"We want to make this an all-out effort to get as many of the 2,000 [full-time] jobs projected [by Forest City] filled by city of Pittsburgh and Allegheny County residents. That's our goal," he said.
Isle of Capri plans to establish a business development center in Pittsburgh as part of its effort to find minority and female employees and contractors.
The development center, included in the diversity plan submitted to the state, would provide job training, technical assistance and, possibly, financial help to aid in the recruitment of workers and contractors.
There also are plans for mentor programs for minority- and female-owned contractors and a business incubator program. Much of the effort would be directed toward the Hill District, which sits at the edge of Isle of Capri's proposed $1 development.
While a study by an Isle of Capri consultant has estimated that 41 full-time equivalents of 4,100 projected full- and part-time casino jobs would go to the Hill District people, Mr. Simms said the number would far exceed that.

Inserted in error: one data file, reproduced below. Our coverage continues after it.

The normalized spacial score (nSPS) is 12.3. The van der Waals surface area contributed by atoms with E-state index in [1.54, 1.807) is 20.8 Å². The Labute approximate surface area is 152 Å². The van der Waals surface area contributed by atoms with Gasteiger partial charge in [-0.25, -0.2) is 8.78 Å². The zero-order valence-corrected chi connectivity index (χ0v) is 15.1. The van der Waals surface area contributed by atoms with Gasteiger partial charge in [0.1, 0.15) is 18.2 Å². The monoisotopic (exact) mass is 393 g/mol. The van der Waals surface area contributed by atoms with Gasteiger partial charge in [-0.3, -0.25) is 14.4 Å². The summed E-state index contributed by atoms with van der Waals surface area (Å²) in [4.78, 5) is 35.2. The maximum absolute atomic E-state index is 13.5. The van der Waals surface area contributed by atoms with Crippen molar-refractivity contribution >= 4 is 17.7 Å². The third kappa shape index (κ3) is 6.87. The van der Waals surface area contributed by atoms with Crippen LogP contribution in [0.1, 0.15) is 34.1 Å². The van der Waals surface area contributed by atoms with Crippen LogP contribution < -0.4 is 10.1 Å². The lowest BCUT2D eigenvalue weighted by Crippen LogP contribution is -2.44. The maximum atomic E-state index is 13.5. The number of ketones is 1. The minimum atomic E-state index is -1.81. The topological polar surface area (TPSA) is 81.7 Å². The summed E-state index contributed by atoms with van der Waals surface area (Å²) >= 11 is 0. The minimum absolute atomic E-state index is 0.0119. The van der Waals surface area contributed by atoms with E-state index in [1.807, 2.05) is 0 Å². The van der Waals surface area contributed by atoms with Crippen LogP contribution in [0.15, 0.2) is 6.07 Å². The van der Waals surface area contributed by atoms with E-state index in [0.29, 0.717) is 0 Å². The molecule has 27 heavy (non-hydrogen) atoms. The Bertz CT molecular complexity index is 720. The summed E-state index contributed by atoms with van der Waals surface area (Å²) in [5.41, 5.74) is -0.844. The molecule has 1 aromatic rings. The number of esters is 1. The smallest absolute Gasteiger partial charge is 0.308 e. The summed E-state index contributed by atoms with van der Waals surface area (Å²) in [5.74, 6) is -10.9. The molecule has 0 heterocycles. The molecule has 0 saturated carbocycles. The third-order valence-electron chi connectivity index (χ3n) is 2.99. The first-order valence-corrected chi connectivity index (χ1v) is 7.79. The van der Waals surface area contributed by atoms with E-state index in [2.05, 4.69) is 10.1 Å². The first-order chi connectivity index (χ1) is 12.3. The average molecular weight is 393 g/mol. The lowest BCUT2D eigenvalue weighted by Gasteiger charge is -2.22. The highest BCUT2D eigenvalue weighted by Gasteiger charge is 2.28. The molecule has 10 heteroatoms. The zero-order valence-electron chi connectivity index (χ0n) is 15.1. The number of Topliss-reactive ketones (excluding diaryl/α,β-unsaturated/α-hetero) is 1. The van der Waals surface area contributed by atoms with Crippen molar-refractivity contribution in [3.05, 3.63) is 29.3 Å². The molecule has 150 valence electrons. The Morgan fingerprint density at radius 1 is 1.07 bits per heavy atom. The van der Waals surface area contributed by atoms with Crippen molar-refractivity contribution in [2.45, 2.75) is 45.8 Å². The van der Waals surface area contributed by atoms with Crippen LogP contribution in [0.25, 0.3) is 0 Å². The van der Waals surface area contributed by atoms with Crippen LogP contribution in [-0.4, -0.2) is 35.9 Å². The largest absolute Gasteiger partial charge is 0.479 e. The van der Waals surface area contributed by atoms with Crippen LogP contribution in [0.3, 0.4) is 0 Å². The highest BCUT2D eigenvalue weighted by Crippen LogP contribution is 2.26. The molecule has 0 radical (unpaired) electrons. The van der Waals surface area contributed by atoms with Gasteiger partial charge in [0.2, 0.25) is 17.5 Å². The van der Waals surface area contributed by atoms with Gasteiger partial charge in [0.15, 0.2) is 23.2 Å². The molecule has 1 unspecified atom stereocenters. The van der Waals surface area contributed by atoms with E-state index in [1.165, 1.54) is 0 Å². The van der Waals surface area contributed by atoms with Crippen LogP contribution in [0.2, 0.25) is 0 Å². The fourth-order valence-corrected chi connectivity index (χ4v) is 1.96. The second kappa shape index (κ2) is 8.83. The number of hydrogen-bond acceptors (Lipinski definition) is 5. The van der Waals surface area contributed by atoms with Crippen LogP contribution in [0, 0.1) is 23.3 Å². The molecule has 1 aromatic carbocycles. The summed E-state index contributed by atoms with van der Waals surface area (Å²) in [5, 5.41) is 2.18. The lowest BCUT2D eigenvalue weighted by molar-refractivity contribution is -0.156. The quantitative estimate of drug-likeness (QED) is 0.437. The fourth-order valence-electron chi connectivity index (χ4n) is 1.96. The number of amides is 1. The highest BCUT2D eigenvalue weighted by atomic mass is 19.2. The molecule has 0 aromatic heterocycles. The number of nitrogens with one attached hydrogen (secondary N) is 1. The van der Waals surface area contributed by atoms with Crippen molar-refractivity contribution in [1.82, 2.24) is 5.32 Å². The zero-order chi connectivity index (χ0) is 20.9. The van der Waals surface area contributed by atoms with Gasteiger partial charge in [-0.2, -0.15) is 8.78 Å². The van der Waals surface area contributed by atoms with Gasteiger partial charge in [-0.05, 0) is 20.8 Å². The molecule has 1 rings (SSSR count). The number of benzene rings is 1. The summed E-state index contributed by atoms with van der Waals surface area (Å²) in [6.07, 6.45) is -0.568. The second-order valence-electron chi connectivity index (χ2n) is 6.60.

"That number in no way at all reflects where we intend to be," he said. "Those numbers don't figure into our thinking at all. We're talking about job opportunities that are going to impact the community in significant ways."
Mr. Barden is planning a two- to four-month job training program for workers, should he win the license. But in terms of diversity, Mr. Barden might have an advantage over the others simply because he will be the operator of the casino.
"I clearly think it's a factor," Mr. Naparstek said.
But, he added, he believes the license ultimately will be awarded on the basis of which proposal generates the most tax relief and provides the most stable operator -- two areas, not coincidentally, where Forest City claims to have an advantage over the others.